The Great Commission is what Jesus expects His servants to do while He is away. A commission is a directive. It is a command which is to be obeyed. The Great Commission is not given to just those standing around when Jesus ascends into heaven. It is given to all believers for all times.
You may ask, does this interpretation of the parable, that Jesus expects us as servants to be busy with accomplishing the Great Commission line up with the rest of Scripture? In other words, do we see this is what the disciples do after Jesus leaves? Is this what Jesus expects of us?
To answer these questions, we may look at the Apostle Paul. It seems of all the disciples in the first century; Paul is a believer that the Scripture points to as an example. It’s as if the New Testament shines a giant spotlight on Paul. The post-resurrection words of Scripture center upon the Apostle Paul and his activity as a disciple of Jesus.
The Master entrusts us with the gospel.
Most definitely, the Apostle Paul believes that Jesus expects His servants to be busy with the Great Commission. Paul believes it so much that he dedicates his life to the Great Commission. Listen to how Paul begins his letter to the Romans. He writes, “Paul, a bond-servant of Christ Jesus, called as an apostle, set apart for the gospel of God (Romans 1:1)
Paul is a slave who believes that the servant of Jesus is to be doing the Great Commission.
We might ask, but is the calling to the work of the Great Commission for Paul, or is the calling for every believer?
What does Scripture say? Scripture says the calling is for all believers.
Jesus gives us the gospel. He trusts us with it as a possession.
1 Corinthians 4:1-2 Let a man regard us in this manner, as servants of Christ and stewards of the mysteries of God. In this case, moreover, it is required of stewards that one be found trustworthy.
Later, in the same letter, he says:
1 Corinthians 9:16-17 For if I preach the gospel, I have nothing to boast of, for I am under compulsion; for woe is me if I do not preach the gospel. For if I do this voluntarily, I have a reward; but if against my will, I have a stewardship entrusted to me.
Paul says he doesn’t have a choice. He must preach the gospel because it is entrusted to him.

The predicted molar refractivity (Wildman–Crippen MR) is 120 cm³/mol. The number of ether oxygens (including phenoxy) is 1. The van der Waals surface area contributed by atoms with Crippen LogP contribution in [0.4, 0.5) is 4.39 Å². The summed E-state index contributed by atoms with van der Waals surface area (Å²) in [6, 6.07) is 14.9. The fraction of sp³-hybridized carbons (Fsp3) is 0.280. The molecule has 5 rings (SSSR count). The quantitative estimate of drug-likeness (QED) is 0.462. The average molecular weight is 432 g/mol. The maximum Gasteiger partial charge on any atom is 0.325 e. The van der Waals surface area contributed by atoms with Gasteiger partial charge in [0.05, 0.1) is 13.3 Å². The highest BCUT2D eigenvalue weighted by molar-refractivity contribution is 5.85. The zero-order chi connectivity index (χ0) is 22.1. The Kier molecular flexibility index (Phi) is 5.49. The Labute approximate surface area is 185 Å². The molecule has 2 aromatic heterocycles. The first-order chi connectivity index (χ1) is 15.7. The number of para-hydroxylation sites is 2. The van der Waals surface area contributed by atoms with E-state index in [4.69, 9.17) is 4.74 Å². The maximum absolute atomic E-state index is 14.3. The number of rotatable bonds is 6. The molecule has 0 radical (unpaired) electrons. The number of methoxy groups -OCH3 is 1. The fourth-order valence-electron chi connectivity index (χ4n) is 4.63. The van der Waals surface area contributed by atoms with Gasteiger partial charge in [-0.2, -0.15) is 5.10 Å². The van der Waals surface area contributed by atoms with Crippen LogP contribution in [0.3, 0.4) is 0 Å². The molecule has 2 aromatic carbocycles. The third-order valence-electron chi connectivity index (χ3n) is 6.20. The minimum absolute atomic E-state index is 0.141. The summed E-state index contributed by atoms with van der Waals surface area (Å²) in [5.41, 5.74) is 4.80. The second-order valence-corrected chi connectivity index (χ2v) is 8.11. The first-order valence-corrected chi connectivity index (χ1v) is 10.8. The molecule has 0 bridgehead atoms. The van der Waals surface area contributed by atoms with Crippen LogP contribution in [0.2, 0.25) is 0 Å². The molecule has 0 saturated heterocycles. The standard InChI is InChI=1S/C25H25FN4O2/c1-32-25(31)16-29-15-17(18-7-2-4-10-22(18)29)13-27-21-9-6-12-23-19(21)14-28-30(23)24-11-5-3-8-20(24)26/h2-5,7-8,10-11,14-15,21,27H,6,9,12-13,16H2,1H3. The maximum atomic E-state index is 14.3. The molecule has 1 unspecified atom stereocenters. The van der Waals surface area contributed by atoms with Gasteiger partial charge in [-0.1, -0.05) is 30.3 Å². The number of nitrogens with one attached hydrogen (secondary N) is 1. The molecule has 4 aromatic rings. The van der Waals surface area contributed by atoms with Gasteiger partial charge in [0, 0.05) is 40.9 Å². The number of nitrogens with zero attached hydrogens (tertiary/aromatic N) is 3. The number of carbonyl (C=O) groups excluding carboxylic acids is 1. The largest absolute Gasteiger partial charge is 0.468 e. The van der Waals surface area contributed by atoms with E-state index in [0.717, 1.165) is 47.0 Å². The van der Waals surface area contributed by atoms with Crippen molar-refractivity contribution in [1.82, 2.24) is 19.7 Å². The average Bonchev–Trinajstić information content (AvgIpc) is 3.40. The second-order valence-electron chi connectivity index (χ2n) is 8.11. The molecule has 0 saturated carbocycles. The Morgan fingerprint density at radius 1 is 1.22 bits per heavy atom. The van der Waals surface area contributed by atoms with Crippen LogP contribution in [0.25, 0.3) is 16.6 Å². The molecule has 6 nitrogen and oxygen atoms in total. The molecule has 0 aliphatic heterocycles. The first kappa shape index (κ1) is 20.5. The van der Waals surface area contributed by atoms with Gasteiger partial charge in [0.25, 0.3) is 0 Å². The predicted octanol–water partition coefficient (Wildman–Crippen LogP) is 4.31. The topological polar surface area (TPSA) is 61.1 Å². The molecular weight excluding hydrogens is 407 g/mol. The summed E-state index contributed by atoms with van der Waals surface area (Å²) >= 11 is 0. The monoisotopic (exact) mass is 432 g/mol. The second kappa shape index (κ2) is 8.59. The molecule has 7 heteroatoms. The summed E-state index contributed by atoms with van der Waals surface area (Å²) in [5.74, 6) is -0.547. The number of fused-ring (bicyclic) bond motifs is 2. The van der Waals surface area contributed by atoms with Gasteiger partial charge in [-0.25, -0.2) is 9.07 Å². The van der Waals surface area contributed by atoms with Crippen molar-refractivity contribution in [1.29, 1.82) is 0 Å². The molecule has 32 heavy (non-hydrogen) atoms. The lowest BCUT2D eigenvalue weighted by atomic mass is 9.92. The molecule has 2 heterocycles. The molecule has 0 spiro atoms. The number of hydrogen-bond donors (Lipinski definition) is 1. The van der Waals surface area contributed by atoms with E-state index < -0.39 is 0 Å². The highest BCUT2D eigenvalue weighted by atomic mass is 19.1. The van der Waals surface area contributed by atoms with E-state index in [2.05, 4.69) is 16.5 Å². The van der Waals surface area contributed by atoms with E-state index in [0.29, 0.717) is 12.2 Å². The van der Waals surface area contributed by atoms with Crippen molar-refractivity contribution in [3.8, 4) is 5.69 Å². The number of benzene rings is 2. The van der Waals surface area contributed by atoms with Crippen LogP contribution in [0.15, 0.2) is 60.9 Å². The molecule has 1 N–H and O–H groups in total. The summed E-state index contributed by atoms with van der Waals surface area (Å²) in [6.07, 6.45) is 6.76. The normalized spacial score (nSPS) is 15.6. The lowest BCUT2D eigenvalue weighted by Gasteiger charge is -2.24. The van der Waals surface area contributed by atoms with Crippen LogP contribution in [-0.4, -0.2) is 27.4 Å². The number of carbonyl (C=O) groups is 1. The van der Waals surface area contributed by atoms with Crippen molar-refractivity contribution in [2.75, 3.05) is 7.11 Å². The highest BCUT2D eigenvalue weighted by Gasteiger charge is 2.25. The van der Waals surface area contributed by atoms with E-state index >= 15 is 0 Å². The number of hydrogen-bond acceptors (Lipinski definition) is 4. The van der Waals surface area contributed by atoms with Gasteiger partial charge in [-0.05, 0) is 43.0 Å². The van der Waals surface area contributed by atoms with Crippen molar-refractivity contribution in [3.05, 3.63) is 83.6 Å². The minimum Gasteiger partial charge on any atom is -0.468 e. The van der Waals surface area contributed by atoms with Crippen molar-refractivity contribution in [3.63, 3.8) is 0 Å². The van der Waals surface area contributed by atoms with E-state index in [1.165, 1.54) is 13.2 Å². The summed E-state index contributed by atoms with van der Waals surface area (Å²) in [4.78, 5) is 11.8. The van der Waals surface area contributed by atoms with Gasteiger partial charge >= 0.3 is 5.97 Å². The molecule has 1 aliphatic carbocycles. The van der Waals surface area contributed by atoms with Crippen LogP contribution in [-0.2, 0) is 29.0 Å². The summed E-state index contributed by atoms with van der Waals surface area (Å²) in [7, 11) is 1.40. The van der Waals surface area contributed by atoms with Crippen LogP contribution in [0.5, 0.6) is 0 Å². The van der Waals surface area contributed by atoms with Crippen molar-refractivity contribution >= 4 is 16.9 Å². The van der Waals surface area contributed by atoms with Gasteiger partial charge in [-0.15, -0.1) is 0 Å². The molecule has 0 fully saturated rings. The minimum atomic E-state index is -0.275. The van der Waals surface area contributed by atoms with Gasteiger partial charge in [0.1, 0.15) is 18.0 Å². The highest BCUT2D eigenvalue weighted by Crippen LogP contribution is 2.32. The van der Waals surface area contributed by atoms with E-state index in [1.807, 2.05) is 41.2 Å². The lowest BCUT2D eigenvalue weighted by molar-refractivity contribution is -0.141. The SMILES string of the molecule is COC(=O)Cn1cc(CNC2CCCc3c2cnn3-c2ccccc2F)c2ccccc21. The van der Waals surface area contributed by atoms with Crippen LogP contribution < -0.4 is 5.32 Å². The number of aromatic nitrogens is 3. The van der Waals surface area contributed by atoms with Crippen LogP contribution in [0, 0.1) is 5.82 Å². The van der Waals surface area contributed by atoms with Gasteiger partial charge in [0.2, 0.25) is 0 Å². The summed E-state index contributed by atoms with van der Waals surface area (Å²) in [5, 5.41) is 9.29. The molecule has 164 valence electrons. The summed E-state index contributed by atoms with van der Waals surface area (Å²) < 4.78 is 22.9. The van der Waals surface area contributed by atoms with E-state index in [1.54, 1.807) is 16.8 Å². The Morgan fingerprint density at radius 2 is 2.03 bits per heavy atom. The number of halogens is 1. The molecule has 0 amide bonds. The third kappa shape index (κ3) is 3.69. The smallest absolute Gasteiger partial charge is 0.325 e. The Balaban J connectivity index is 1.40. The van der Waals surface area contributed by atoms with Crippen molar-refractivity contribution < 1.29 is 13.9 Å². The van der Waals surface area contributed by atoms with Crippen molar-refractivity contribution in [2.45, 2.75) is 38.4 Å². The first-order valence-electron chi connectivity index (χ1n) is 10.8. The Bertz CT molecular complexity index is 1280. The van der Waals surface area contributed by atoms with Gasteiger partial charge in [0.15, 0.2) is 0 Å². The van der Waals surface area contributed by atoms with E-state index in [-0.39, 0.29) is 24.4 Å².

2 Corinthians 5:19 God was in Christ reconciling the world to Himself, not counting their trespasses against them, and He has committed to us the word of reconciliation.
Acts 20:24 But I do not account my life of any value nor as precious to myself, if only I may finish my course and the ministry that I received from the Lord Jesus, to testify to the gospel of the grace of God.
Paul says, follow me, as I follow Christ. Without question, the primary work of those who are disciples of Jesus is to fulfill the Great Commission. We are to go into all the world and evangelize and make disciples of all the nations, baptizing them and teaching them to observe Jesus’ commands.
This is the work the Master expects us to be doing when He returns.
The master expects we will be like to good servants who multiply His kingdom. We don’t invest in our own lives, but we invest in building up the kingdom of Jesus.
As we learned in last week’s parable when we do this, we are rich towards God, and we are laying up treasure in heaven. While Jesus is gone, He wants us to invest in His kingdom and not our own.
Those who do not belong to Jesus, do just the opposite. They are like the slave who receives the talent and digs a hole in the ground and hides the master’s money (Matthew 25:18). What does this slave do while the master is gone? He does whatever he wishes. He does everything except invest in the Master’s work. He doesn’t care about obeying the master’s command.
Why does the slave bury the master’s money? It is because the wicked slave does not know the master. It is his view of the master that he uses as an excuse to do nothing with the money.
He says the master is a hard man. He accuses the master of making money he does not deserve. He accuses the master of being someone who will reap in a field where he doesn’t sow any seed. He says the master is someone who brings fear. (Matthew 25:24-25)
This man gets what he deserves. The master calls him wicked, lazy and worthless. What he has is given to another. The master says that he is to be cast into the outer darkness where there is weeping and gnashing of teeth.